I’ve never been a big fan of composer Reinhold Gliere. I don’t know how fair that is, given my small sample size of his work with which I’m familiar, but he usually doesn’t really do a whole lot for me. I suspect a part of this is that when I was in 10th grade, we played in high school band a band arrangement of a specific excerpt from a ballet of Gliere’s called The Red Poppy. The excerpt, which might be Gliere’s most famous piece, is called “The Russian Sailors Dance”, and it’s pretty clear when listening to it that it’s meant to be a showpiece for the male dancers of the company. Problem is, it’s not that interesting to listen to; it basically plays the same melody over and over again, without enough variation to even call it a set of variations.
Adding to that is the fact that in this particular year the band director decided to let one of the fellow students, a senior who was going to be studying music, act as student conductor, so this kid led us in what felt like three months of rehearsals of “The Russian Sailors Dance”. Over, and over, and over again. It got to the point that I just simply hate the damned thing, to this day. (You can listen to it here; I’m not featuring it for this post. The guy who conducted us? He was a very talented musician who is a teacher someplace now, I think. He wasn’t the best conductor then, but sheesh, dude was 17!)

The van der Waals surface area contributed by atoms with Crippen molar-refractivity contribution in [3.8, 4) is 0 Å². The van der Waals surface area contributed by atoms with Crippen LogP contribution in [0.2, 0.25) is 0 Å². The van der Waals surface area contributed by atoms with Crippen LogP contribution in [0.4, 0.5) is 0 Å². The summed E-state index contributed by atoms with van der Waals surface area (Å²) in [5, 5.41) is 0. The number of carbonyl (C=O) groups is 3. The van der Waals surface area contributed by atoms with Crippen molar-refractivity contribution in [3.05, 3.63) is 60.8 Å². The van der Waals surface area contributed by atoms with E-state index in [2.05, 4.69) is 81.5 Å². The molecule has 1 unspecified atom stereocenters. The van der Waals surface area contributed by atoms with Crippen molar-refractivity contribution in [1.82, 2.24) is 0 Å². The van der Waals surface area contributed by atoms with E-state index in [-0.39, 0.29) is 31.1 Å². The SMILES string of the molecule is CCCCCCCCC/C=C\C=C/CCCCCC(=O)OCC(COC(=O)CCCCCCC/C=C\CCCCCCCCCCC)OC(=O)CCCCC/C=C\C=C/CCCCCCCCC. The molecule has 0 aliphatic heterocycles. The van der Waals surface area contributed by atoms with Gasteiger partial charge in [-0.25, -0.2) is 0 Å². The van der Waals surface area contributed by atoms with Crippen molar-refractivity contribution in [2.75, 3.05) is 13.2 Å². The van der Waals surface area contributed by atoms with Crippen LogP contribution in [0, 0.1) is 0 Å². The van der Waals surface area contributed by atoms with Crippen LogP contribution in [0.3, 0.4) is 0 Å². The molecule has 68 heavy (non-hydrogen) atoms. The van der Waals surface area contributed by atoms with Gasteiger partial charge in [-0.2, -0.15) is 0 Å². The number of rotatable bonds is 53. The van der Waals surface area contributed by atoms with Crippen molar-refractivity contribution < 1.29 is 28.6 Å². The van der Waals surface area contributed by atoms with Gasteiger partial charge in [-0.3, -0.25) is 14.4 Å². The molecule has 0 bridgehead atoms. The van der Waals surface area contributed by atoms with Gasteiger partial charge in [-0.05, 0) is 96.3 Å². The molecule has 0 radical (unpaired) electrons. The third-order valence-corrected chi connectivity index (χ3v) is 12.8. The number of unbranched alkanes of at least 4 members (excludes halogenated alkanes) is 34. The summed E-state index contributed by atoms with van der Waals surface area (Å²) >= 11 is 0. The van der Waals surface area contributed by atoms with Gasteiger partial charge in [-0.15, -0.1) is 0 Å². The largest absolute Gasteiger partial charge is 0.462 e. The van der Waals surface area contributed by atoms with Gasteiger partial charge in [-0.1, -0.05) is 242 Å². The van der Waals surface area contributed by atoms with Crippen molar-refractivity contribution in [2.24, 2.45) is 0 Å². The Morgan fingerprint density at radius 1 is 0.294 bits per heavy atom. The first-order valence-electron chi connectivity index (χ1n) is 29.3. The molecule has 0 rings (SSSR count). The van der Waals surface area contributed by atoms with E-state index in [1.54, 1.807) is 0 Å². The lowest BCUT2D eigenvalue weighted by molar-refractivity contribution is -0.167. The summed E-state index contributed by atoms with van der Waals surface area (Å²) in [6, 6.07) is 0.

As for Gliere in general, as noted, I haven’t listened much to him. He’s a capable composer who hasn’t ever really captured me, though I will admit that I enjoyed a recent hearing of his first symphony. (His third, a gigantic programmatic work called Ilya Muromets after a popular hero of Russian legend, is something of a cult piece with people actually making substantial travel arrangements to attend live performances.) Gliere was of German descent and was born in Kiev, which makes him Ukrainian as well; and he became a particularly prized musical voice in Soviet Russia, rubbing shoulders with the likes of Dmitri Shostakovich.
This piece is a wild orchestral showpiece of considerable energy and verve. It is called Holiday at Ferghana, and other than the fact that is a concert overture in D major, that’s about all I know about it. It’s quite a wild listen, and it has spots where it’s almost catchy in its rhythmic thrust. It’s a frankly swashbuckling kind of piece that makes me wonder what kind of film music Gliere might have produced had he emigrated to the west.
I’m still not sure that I’m ever going to love Gliere–but I may be warming on him a bit.